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Abstract

Hypoxia-inducible factor-1 (HIF-1) is a transcriptional complex that controls cellular and systemic homeostatic responses to oxygen availability1. HIF-1α is the oxygen-regulated subunit of HIF-1, an αβ heterodimeric complex1. HIF-1α is stable in hypoxia, but in the presence of oxygen it is targeted for proteasomal degradation by the ubiquitination complex pVHL, the protein of the von Hippel–Lindau (VHL) tumour suppressor gene and a component of an E3 ubiquitin ligase complex2,3. Capture of HIF-1α by pVHL is regulated by hydroxylation of specific prolyl residues in two functionally independent regions of HIF-1α4,5,6,7. The crystal structure of a hydroxylated HIF-1α peptide bound to VCB (pVHL, elongins C and B) and solution binding assays reveal a single, conserved hydroxyproline-binding pocket in pVHL. Optimized hydrogen bonding to the buried hydroxyprolyl group confers precise discrimination between hydroxylated and unmodified prolyl residues. This mechanism provides a new focus for development of therapeutic agents to modulate cellular responses to hypoxia.

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Acknowledgements

We thank the staff at beamline ID14-2 of the ESRF, France. We are grateful to A. van der Merwe and A. Kearney for advice and assistance with the surface plasmon resonance experiments. L. M. McNeil assisted with the NMR analysis. This work was supported by Cancer Research UK and the Wellcome Trust. W.-C.H. and M.I.W. were recipients of a Human Frontiers long-term fellowship and a Natural Sciences and Engineering Research Council of Canada postdoctoral fellowship, respectively. The Medical Research Council supports C.W.P. and D.I.S., and Cancer Research UK supports E.Y.J.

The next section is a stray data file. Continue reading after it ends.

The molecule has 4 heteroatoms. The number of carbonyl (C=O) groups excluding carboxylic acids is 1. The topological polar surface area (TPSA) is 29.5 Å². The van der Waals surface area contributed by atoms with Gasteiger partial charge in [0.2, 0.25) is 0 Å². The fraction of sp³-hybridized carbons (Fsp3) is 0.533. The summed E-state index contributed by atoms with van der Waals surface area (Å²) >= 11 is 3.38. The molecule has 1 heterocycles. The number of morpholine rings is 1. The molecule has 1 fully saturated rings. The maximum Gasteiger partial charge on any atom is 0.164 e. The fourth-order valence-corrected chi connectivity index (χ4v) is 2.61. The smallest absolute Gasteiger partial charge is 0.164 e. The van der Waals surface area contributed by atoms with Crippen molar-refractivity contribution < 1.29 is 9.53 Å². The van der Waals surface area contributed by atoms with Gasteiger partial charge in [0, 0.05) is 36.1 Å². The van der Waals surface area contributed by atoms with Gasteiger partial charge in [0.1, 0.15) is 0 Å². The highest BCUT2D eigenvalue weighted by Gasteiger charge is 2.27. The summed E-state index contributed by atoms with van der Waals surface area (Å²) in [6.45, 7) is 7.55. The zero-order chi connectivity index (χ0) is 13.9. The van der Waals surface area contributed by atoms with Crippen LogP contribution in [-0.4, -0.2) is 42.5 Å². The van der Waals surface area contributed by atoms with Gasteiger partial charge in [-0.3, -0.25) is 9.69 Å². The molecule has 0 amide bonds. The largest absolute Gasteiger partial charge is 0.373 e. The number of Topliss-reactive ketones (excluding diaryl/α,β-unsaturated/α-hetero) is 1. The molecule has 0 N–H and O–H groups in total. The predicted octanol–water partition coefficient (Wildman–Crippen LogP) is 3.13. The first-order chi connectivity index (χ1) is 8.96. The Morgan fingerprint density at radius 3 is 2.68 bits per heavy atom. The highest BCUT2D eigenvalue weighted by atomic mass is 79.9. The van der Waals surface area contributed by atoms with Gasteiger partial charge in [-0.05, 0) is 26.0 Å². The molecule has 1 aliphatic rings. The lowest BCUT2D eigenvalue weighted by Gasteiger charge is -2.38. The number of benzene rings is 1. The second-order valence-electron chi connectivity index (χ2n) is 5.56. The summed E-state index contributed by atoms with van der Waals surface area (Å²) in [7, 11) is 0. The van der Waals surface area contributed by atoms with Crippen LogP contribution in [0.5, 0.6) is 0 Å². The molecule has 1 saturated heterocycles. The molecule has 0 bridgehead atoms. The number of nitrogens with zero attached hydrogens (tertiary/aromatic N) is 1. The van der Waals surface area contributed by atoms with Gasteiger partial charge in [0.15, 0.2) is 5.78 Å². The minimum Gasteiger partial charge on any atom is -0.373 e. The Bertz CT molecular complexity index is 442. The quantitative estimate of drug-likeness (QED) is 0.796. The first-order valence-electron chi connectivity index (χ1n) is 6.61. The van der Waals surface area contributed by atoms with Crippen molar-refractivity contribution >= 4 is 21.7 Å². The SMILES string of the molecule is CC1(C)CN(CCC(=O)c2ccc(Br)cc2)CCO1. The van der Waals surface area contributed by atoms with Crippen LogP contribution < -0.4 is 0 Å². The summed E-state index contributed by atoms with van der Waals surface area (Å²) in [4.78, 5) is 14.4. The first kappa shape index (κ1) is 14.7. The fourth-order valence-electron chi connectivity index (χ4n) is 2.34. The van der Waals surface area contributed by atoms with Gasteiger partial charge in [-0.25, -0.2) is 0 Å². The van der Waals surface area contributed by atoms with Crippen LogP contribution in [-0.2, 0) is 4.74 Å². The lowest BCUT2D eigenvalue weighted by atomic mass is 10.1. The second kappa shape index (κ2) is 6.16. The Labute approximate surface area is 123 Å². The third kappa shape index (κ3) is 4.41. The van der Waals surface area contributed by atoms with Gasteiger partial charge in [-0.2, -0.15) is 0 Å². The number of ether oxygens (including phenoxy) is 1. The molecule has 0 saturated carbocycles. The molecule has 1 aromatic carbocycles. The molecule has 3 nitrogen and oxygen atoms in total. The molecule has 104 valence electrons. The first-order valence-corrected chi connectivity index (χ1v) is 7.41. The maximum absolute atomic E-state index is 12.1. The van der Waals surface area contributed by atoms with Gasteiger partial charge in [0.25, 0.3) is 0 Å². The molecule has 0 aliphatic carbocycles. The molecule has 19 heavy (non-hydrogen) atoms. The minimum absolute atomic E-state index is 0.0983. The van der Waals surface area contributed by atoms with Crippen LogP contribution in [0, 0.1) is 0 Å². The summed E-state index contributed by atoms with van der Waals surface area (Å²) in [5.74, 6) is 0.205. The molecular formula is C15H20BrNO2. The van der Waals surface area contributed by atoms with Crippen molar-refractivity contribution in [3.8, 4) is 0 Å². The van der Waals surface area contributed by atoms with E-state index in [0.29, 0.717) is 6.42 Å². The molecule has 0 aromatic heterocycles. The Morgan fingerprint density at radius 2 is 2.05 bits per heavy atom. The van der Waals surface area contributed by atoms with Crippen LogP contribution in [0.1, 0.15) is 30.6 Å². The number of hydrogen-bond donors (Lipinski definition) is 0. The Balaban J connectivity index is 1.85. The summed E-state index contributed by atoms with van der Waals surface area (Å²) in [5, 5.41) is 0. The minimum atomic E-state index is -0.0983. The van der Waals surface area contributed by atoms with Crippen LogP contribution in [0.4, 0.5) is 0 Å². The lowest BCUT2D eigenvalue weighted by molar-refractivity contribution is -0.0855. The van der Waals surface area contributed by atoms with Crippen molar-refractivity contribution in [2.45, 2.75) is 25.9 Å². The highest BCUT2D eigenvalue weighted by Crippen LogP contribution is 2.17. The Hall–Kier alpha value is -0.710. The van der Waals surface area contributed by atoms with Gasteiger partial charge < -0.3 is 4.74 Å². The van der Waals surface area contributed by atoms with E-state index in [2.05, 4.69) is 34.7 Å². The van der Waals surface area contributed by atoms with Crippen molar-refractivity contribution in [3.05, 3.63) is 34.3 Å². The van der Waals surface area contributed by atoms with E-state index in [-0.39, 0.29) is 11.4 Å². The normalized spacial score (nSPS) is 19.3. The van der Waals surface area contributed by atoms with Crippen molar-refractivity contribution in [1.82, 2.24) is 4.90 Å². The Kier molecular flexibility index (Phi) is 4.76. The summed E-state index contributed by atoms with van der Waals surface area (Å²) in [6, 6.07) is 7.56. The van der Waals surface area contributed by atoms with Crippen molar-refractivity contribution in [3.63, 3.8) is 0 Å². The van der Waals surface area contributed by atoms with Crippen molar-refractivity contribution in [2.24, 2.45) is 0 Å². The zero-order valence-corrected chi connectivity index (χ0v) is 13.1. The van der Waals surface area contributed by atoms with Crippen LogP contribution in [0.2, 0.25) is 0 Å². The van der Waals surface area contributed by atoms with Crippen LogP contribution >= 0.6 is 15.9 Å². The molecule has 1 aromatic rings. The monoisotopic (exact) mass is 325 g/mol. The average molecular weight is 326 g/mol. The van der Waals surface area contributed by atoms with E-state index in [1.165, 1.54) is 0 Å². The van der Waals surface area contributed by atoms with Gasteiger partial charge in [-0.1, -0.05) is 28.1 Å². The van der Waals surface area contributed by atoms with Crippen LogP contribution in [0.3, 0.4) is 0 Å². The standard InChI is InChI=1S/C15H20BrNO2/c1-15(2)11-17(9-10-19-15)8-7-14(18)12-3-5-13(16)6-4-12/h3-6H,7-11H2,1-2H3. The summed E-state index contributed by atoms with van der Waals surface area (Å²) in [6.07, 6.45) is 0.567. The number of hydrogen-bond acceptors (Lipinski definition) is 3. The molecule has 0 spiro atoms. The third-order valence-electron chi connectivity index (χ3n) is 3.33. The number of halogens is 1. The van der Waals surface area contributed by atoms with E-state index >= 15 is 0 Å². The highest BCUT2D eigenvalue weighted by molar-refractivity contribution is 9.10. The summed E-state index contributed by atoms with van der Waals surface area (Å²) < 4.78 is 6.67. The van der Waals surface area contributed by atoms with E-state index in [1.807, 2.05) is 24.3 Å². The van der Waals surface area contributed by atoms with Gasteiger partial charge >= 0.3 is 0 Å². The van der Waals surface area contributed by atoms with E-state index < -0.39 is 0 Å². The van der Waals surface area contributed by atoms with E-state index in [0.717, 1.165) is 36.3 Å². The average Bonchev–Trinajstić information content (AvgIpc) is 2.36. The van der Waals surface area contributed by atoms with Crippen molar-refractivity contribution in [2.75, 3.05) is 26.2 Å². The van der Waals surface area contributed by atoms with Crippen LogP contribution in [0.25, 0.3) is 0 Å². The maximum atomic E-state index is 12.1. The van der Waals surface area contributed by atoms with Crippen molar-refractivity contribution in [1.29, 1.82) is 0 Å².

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Author notes

    • Michael I. Wilson

    Present address: Division of PNAC, MRC Laboratory of Molecular Biology, Hills Road, Cambridge, CB2 2QH, UK

  1. Wai-Ching Hon and Michael I. Wilson: These authors contributed equally to this work

Affiliations

  1. Division of Structural Biology, Henry Wellcome Building of Genomic Medicine, Roosevelt Drive, OX3 7BN, Oxford, UK

    • Wai-Ching Hon
    • , Karl Harlos
    • , David I. Stuart
    •  & E. Yvonne Jones
  2. Cellular Physiology Group, Henry Wellcome Building of Genomic Medicine, Roosevelt Drive, OX3 7BN, Oxford, UK

    • Michael I. Wilson
    • , Christopher W. Pugh
    • , Patrick H. Maxwell
    •  & Peter J. Ratcliffe
  3. Oxford Centre for Molecular Sciences and Dyson Perrins Laboratory, South Parks Road, OX1 3QY, Oxford, UK

    • Timothy D. W. Claridge
    •  & Christopher J. Schofield

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The authors declare that they have no competing financial interests.

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Correspondence to E. Yvonne Jones.

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https://doi.org/10.1038/nature00767

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